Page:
I discovered the answer (yes, this post is longer than intended but I had to share the info). I discovered a product performance evaluation review in regards to etofenprox and discovered it works just as well as the high priced Advantage for Cats containing imidacloprid) and FrontLine Top-Spot for cats (containing fipronil). BUT products containing permetherin (like etofenprox), while have a good range of safety on dogs, a few drops of concentrated permethrin could be lethal to a cat. The signs commonly seen with permethrin toxicity in cats include generalized tremors, muscle fasciculations, and seizures. Signs can develop within hours or may be delayed up to 48 hours.

What this means

Companies can produce a cheaper product proved to be just as effective as the top brands despite the fact its harmful to cats (but they don’t have to tell you that).

Conclusion

Shame on these companies developing such unsafe products!
Cat Owners: stay away from products containing etofenprox!
While I didn’t price out the products for dogs, if they contain etofenprox your animal is safe under directed guidelines.
Research proved to a valuable lesson.
And in this case, quality is much better over quantity.
I am returning my Cheap-O product and coughing up the $60 for Frontline Top-Spot for Cats.

Another Option: Anyone have some green friendly pet practices they use for keeping the fleas away (like using flea treats) or a eucalyptus collar?

36 thoughts on “Keeping your Pet Safe with Spot-on Flea & Tick Control

  1. Pingback: Frontline Plus - The Dog Lounge is Protected Wondercide BioDefense

  2. Little House

    When I first got my cats years ago as kittens, they were covered in fleas. After a foam bath (they were too little for soap and water), a flea comb, and a follow up with Advantage drops, they were flea free. Because they’ve remained indoor cats, I don’t worry very much about fleas, thankfully. Thanks for sharing the information about the cheaper spot-on flea treatment, if I need to use it in the future, I’ll splurge for Advantage!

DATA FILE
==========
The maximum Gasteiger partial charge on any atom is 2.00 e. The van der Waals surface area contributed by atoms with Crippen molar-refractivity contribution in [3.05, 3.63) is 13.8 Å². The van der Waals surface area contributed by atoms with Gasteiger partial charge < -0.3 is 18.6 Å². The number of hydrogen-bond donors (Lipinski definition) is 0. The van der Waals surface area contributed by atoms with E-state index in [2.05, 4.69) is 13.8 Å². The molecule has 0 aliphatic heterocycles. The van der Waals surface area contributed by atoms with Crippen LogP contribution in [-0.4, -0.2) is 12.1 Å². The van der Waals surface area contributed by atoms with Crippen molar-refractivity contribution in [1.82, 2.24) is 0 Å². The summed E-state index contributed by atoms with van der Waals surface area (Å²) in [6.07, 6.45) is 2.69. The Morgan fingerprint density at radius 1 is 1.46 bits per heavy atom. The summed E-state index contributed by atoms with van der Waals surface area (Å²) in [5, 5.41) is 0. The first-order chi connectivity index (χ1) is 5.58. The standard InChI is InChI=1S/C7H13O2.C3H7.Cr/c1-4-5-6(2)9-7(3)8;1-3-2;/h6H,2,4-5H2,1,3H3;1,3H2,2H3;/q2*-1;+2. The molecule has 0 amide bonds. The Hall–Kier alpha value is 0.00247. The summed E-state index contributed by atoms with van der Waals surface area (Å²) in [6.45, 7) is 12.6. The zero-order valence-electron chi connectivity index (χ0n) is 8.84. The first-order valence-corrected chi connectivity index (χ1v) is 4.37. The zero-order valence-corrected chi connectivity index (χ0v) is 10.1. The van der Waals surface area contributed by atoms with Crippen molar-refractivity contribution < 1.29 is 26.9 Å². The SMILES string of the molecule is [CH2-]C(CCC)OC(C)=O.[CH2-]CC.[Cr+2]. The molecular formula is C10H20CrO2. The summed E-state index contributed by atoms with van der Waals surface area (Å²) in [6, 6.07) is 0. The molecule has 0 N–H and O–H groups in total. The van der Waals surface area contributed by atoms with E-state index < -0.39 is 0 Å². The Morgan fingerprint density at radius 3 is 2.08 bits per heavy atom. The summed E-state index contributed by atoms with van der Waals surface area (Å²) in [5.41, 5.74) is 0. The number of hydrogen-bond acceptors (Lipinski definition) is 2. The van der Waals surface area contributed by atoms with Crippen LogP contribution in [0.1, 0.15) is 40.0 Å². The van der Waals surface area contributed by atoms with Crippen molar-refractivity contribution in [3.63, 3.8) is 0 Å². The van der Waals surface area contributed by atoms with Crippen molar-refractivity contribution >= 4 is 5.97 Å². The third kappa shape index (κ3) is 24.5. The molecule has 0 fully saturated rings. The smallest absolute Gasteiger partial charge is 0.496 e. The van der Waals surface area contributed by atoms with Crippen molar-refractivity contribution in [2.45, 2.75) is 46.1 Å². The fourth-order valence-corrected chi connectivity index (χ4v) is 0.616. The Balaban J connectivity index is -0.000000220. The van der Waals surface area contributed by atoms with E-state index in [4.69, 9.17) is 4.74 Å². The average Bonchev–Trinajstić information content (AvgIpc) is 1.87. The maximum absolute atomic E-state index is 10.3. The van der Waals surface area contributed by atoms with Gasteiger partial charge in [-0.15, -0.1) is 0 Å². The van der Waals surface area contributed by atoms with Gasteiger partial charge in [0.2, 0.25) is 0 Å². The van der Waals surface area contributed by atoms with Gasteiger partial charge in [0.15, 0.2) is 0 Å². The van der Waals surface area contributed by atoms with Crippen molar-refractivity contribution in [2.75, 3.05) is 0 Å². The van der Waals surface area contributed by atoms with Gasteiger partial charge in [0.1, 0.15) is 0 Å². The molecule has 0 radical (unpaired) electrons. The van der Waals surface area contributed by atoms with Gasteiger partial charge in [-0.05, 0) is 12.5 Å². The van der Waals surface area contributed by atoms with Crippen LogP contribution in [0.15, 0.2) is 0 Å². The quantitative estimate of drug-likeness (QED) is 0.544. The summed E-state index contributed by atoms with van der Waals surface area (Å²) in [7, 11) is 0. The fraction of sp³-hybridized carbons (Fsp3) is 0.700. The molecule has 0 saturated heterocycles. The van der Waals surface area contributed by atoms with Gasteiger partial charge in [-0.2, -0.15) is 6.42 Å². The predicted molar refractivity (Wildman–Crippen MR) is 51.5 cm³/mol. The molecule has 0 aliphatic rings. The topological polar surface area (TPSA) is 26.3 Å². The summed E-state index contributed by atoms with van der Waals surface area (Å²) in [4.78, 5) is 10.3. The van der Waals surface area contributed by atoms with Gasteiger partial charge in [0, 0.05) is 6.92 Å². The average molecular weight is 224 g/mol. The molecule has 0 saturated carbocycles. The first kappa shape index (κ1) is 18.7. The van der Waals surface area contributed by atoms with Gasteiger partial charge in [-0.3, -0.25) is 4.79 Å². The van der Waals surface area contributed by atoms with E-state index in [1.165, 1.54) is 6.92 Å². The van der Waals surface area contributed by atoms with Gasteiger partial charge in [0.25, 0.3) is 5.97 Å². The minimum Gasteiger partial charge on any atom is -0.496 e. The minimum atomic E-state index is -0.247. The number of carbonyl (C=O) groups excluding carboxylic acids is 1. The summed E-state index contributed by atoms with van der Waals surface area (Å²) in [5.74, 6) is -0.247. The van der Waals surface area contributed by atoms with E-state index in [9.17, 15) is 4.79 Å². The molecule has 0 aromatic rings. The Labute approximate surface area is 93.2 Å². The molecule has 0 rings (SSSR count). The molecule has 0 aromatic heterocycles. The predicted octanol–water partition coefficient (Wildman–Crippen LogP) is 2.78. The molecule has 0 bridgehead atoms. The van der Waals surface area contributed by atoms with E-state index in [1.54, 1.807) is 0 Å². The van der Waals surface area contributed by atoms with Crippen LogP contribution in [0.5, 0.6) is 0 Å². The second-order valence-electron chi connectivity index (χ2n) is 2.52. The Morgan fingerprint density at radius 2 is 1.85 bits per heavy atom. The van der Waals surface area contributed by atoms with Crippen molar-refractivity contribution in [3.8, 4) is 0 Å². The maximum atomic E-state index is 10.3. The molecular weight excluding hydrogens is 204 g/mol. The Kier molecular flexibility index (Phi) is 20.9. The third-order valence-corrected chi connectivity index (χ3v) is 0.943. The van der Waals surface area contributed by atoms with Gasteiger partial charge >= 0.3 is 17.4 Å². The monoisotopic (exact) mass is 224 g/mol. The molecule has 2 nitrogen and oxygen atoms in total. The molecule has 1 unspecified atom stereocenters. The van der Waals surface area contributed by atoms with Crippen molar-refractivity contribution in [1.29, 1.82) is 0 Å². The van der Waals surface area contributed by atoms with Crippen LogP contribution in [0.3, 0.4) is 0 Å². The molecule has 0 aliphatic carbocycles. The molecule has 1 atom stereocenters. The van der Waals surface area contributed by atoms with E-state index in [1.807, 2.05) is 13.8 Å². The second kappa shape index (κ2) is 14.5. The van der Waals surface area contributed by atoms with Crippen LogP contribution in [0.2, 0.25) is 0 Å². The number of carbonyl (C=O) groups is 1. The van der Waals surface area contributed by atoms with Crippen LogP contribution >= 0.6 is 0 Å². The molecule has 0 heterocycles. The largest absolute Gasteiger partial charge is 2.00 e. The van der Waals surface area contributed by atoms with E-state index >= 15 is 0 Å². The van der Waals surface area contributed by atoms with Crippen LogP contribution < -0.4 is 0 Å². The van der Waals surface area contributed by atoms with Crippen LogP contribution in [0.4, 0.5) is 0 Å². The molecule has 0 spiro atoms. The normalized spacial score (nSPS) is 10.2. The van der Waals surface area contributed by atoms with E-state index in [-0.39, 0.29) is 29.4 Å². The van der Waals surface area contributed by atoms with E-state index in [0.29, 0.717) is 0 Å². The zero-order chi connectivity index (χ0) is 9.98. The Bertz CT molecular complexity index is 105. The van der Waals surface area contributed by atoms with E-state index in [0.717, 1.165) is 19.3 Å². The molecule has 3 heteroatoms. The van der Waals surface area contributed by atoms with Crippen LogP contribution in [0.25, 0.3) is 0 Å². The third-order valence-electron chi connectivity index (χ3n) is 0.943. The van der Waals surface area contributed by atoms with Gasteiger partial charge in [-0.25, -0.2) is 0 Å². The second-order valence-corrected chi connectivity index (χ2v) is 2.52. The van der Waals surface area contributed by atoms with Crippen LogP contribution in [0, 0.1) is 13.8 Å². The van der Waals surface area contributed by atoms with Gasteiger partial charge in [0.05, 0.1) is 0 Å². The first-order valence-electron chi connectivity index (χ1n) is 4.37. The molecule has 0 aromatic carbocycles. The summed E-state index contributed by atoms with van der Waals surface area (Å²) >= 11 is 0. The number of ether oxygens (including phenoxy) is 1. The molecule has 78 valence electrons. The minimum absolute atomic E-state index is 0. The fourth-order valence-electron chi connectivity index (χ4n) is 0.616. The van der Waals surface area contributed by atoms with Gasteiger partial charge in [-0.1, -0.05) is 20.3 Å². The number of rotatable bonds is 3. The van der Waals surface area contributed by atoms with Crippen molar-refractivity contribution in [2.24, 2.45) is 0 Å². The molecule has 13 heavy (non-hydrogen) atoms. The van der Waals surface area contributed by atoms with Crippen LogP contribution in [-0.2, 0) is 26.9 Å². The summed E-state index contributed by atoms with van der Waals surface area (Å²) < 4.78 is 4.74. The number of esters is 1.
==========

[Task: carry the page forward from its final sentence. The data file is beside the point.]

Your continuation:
Reply
    1. Money Funk

      Ya, I was totally surprised to find that ingredient potentially lethal to cats! I returned it and bough Frontline.
      I suppose it could eventually turn out to be a ‘scandal’ like the one with the pet food.

      Reply
    2. Money Funk

      Ya, I was totally surprised to find that ingredient potentially lethal to cats! I returned it and bought Frontline.
      I suppose it could eventually turn out to be a ‘scandal’ like the one with the pet food.

      Reply
    1. Money Funk

      Definitely not their fleas. LOL. Ya, they can get dang expensive. That is why I am in the process of giving away my fish and aquarium. Takes too much time to maintain and expensive with all the food, etc..

      Reply
  3. Jenna

    We used to use a topical flea medication on our dog, when it flea season. We live in a cooler place in the US and thus don’t have fleas 1/2 the time (and thus save money). However, for the past couple of years we have be using a flea and heartworm pill that is given once a month, spacing on the name of the brand now. But it works great and we’ve never had a problem.

    Reply
    1. Money Funk

      Very cool. I heard FleaTreats.com works great. But I can’t see giving it to my cats twice a day, unless they eat it up like a treat (the pills are kind of big for a cat). Although its a more natural method, I may just try it.

      Reply
      1. Jenna

        Anytime you have to give pets meds more than once a day would be a hassle! We have to give our retired service dog meds every other day and she handles it gracefully but it is still a pain in the butt!

        Reply
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  9. Squirrelers

    Wow that’s too bad that products can be out there for pets that can be dangerous to that level. Unknowing consumers may be making some harmful purchases. I don’t have pets anymore, but that’s still a bit alarming. Think about it – there would be outrage if lethal products were given to people.

    It’s interesting what you can find when you do a little research. I found an ingredient, phosphoric acid, in some “healthy” mouthwash products. My dentist was talking about a certain product, and I told her that this ingredient was in it. She looked right at a sample in her office, and was very surprised to see that I was right. As a health professional, she was fooled. Just goes to show, keep your eyes open for yourself!

    Reply
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  12. Moon Hussain

    “Companies can produce a cheaper product proved to be just as effective as the top brands despite the fact its harmful to cats” That just makes me sad. I have been using FrontLine whenever I need to. Thankfully I have indoor cats, but still, have had flea problems the last two years (even though the apartment stays mostly clean…… dormant eggs in carpet? Ewww).

    Thanks for the info!